Halal tourism

A snapshot into the fast-growing world of Halal tourism

Halal tourism

Halal tourism… a huge market opportunity….
With a population of almost 1.8 billion and growing, Muslim consumers currently make up around a quarter of the global population.  No surprise that more businesses are focusing on halal products, tapping into this emerging market.

According to Thomson Reuters, global Muslim spending on travel (outbound) has increased 7.7% to reach $140 billion in 2013 (excluding Hajj and Umrah).  This is 11.6% of the global expenditure and is expected to reach $238 billion by 2019.

One factor driving investment in halal-friendly products is because margins are high, perhaps even 30% higher than conventional comparable tourism, exacerbated by high demand and weak supply.

A brief history
Halal tourism was once seen as a niche revenue stream, limited to pilgrimages, i.e. the multi-billion dollar-a-year revenue stream generated by Muslim travelers to Mecca.  Now there’s a clear movement to widen the halal tourism market to cater to Muslim travelers worldwide, particularly from wealthy Gulf Arab states.

So, what, exactly, is ‘Halal tourism’?
Halal in Islam literally means “that which is permissible”, therefore Halal tourism is providing travel services in accordance with Muslim beliefs and practices; i.e. serving halal food, ensuring the absence of alcohol and gambling, adequate facilities for prayer, separate entertainment areas for women and children, labelling of Qibla (the direction of Mecca), female-only rooms and accessible copies of the Quran.

For women who adhere to Islam’s modest dress code, swimming can pose a challenge, so some resorts offer gender-segregated beaches and pools.  The beauty of this concept is that it gives Muslims the chance to enjoy vacations without compromising deeply held values.

Top destinations
Malaysia, promoting itself as “Muslim-friendly Malaysia”, has been pioneering the opportunity in halal holidays, attracting over 6 million Muslim visitors last year.  Malaysia is now even focusing on becoming a medical tourism hub for Muslim patients.  At medical tourism centres, female patients can be treated by female doctors, and there are prayer facilities and copies of the Quran available.  Malaysian Airlines, the national carrier was the first to introduce halal in-flight catering on board. Turkish Airlines and Emirates have followed suit.

Turkey, where 98% of the population is Muslim, has also emerged as a leading destination within the halal tourism market, with over 75 hotels advertising themselves as ‘Halal- friendly’.

In the UAE, more and more halal-friendly hotels are emerging as the market develops.  Hospitality Management Holdings for example pride themselves to be the first alcohol-free chain of hotels in the Middle East.

Other key markets…
While Malaysia, UAE, and Turkey seem to be some of the top places for Muslim travellers, other countries are trying to tap into this market…

Japan is evolving its tourism infrastructure in order to offer Islamic-friendly options.  Muslim guests at some hotels are gifted with prayer mats, a Quran, Qibla compass, and halal menu options.  Japanese airports are also adding prayer rooms and halal restaurants in preparation for the 2020 Olympic Games.

France is the most popular destination in Europe, with England and Italy close behind.  The Dorchester hotel in London provides Arabic-speaking staff to accommodate wealthy GCC travelers, it alters shift times during Ramadan to cater for fasting guests and it changes housekeeping services to avoid disrupting guests sleeping during the day. Many hotels provide cultural awareness training to its operational staff on social protocols related to Muslim guests.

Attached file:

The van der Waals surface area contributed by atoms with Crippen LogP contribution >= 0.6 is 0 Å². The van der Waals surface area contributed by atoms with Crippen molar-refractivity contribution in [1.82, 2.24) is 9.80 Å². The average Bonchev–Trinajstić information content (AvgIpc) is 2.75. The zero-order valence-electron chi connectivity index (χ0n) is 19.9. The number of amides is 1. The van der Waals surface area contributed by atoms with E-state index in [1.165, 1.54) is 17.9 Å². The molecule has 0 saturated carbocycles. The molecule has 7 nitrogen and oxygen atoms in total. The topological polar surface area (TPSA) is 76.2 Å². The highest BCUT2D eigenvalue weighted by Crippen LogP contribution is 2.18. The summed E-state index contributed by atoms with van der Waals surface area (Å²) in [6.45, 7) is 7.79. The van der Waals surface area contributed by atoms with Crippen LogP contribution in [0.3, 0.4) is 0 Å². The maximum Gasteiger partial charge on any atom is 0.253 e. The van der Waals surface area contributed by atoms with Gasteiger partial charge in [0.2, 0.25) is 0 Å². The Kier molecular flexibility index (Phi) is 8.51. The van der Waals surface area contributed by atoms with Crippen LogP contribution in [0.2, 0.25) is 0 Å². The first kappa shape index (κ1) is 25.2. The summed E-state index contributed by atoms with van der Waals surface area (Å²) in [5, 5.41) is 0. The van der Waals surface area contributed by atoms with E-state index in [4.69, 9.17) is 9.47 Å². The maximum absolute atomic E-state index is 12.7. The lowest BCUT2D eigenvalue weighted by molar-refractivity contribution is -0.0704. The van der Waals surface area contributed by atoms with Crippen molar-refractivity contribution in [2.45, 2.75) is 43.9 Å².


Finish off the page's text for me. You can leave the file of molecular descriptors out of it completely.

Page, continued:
Thailand is also trying to appeal to Muslim tourists and has opened a series of gender-segregated halal spas. The Thai resort city of Pattaya has opened Islamic prayer rooms in nearly all of its top shopping centres.

So who are the main operators maximizing this opportunity?
Here’s a section of some of the key players….
One of the most prominent halal tourism companies is the London based halalbooking.com, a halal version of booking.com.

Crescentrating.com is a Singapore- based company that rates hotels and resorts in terms of their halal-friendliness, acquiring HalalTrip.com, a global travel site catering to Muslim travellers, in December 2013. Through a partnership with Booking.com, it now features over 380,000 Booking.com hotels and other accommodation.

Luxury hotel chain Shaza is halal style focused and is a new hotel brand, part of the Kempinski brand. It offers guests a luxury experience while respecting it values and is fast developing within the Middle East.

Star Cruise, a Malaysian cruise company is offering a dedicated ‘Halal cruise’, the latest in the range of halal offerings.

Understanding trends and responding commercially
With forecasts that the Muslim population will equate to 50 percent of the global population by the year 2050, there are cultural, social, political and obviously economic benefits for exploring the sector and developing appropriate propositions to meet growing demand.  For the UAE, for example, with its deep Islamic heritage and proven quality tourism product, halal tourism presents a strategic growth opportunity.

Salon Hospitality Consulting LLP, now with a UAE office, is well placed to help you explore this emerging category and to research and develop new propositions to meet the high expectations of these new consumers.

Questions or comments? You can email me on monique.surridge@salonconsulting.com